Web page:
Referring to FIG. 7C, it can be seen that occurrence of the arc event is successfully and effectively suppressed as a result of addition of oxygen to the sputtering atmosphere. While a few arc events are recognized after 36 hours from the start of the deposition, no arc event was observed at all until 30 hours from the start of the deposition.

The result of FIG. 7C clearly indicates that addition of a small amount of oxygen to the sputtering gas can effectively suppress the formation of insulating deposits, primarily formed of DLC, on the surface of the target 23A or 23B, and the yield of the DLC film 31E on the substrate 22 is improved, together with the quality. In the experiment of FIG. 7C, it should be noted that the number of the arc events after 36 hours is only 0.5 times per minute.

After the experiment of FIG. 7C, the surface resistivity was measured for the targets 23A and 23B and a value of 810−3−2.510−2 Ωcm was observed for the entire surface region thereof. Further, the XPS analysis of the DLC film 31E on the substrate 22 revealed the existence the oxygen atoms with an atomic ratio of 0.014 with regard to the carbon atoms in the DLC film 31E.

Experiment 4

FIG. 7D shows the observed arc events per minute for the experiment in which the deposition of the DLC film 31E is conducted on the substrate 22 under a condition similar to the case of the experiment of FIG. 7AFIG. 7C, except that an oxygen gas is supplied to the processing chamber 21 from the line 24D with a flow-rate of 50 SCCM in addition to the mixed gas of Ar/CH4 supplied with a flow-rate of 50 SCCM from the line 24B. Thus, in the experiment of FIG. 7D, the sputtering atmosphere contains 50% of oxygen in terms of flow-rate, and a deposition rate of 1.76 nm/second was obtained for the DLC film 31E on the substrate 22.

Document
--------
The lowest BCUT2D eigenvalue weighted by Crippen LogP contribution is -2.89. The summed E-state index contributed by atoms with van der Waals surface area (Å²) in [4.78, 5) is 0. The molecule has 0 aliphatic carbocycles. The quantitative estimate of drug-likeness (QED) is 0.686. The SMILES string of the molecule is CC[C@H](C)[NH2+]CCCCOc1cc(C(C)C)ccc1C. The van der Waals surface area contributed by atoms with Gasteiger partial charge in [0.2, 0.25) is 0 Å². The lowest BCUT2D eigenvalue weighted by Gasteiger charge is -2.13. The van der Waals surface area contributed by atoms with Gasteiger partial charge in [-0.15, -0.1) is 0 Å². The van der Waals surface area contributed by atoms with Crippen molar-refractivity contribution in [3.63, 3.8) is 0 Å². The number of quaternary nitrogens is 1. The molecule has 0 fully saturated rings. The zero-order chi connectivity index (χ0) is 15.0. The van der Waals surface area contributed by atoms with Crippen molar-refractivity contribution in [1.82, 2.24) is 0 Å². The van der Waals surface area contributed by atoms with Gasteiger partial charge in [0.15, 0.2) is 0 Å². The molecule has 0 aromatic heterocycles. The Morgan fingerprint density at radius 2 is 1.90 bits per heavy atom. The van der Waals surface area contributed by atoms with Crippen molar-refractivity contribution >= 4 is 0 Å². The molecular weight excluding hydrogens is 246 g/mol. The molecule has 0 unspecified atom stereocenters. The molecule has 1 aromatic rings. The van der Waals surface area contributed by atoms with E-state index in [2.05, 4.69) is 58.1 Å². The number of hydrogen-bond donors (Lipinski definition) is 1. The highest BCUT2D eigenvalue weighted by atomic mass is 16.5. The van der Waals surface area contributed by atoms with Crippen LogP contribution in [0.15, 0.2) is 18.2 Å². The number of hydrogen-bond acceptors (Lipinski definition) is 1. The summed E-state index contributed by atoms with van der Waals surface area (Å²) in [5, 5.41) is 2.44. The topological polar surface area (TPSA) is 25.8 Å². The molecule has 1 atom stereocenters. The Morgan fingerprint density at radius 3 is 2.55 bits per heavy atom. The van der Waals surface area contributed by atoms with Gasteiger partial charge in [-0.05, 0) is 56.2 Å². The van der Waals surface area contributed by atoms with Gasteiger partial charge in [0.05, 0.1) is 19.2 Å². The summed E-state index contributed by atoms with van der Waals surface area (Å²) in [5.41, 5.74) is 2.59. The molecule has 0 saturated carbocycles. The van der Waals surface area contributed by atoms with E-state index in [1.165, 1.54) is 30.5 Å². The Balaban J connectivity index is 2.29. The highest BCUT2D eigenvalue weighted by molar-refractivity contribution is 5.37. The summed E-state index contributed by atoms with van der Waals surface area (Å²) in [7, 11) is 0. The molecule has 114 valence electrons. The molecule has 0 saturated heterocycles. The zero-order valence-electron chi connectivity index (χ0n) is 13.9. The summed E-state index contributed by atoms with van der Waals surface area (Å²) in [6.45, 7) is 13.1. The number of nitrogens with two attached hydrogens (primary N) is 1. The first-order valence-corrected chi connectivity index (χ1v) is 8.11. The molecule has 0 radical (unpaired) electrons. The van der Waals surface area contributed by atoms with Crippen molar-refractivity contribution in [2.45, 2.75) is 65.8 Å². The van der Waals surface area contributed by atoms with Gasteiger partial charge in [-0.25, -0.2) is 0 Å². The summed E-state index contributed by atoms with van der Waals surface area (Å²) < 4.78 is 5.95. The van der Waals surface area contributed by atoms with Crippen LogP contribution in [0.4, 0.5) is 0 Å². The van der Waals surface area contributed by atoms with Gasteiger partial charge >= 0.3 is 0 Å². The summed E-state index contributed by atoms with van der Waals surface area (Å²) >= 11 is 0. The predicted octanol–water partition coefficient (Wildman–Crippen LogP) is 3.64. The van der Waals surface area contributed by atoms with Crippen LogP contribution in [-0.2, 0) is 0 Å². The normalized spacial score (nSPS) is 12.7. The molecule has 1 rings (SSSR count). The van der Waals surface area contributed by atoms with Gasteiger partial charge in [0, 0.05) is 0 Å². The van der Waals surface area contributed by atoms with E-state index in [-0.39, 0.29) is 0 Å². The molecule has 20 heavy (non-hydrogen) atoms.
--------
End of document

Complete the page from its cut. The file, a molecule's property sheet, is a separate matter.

Referring to FIG. 7D, it can be seen that occurrence of the arc event is successfully and effectively suppressed as a result of addition of oxygen to the sputtering atmosphere, and no arc event was observed at all even after 35 hours from the start of the deposition.

The result of FIG. 7D clearly indicates that addition of oxygen to the sputtering gas up to the proportion of 50% can effectively suppress the formation of insulating deposits, primarily formed of DLC, on the surface of the target 23A or 23B, and the yield of the DLC film 31E on the substrate 22 is improved, together with the quality. In the experiment of FIG. 7D, it should be noted that the number of the arc events after 36 hours is only 0.05 times per minute.